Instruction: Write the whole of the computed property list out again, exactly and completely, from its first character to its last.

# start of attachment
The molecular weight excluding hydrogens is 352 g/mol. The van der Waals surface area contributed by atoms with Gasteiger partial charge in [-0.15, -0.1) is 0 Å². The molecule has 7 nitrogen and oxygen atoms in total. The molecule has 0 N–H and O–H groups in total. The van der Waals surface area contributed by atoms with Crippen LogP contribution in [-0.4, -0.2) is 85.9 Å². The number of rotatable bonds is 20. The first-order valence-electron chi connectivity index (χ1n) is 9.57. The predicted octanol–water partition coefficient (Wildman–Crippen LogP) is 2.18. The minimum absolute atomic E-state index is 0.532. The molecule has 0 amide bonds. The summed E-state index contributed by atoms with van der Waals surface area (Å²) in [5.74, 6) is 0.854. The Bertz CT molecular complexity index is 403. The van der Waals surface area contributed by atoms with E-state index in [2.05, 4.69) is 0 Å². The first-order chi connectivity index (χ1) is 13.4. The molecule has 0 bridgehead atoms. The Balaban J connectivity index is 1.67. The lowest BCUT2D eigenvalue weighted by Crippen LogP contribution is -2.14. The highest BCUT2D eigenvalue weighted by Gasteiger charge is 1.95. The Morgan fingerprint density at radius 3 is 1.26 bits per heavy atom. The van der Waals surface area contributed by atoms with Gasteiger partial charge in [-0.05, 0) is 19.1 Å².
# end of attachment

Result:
The molecular weight excluding hydrogens is 352 g/mol. The van der Waals surface area contributed by atoms with Gasteiger partial charge in [-0.15, -0.1) is 0 Å². The molecule has 7 nitrogen and oxygen atoms in total. The molecule has 0 N–H and O–H groups in total. The van der Waals surface area contributed by atoms with Crippen LogP contribution in [-0.4, -0.2) is 85.9 Å². The number of rotatable bonds is 20. The first-order valence-electron chi connectivity index (χ1n) is 9.57. The predicted octanol–water partition coefficient (Wildman–Crippen LogP) is 2.18. The minimum absolute atomic E-state index is 0.532. The molecule has 0 amide bonds. The summed E-state index contributed by atoms with van der Waals surface area (Å²) in [5.74, 6) is 0.854. The Bertz CT molecular complexity index is 403. The van der Waals surface area contributed by atoms with E-state index in [2.05, 4.69) is 0 Å². The first-order chi connectivity index (χ1) is 13.4. The molecule has 0 bridgehead atoms. The Balaban J connectivity index is 1.67. The lowest BCUT2D eigenvalue weighted by Crippen LogP contribution is -2.14. The highest BCUT2D eigenvalue weighted by Gasteiger charge is 1.95. The Morgan fingerprint density at radius 3 is 1.26 bits per heavy atom. The van der Waals surface area contributed by atoms with Gasteiger partial charge in [-0.05, 0) is 19.1 Å².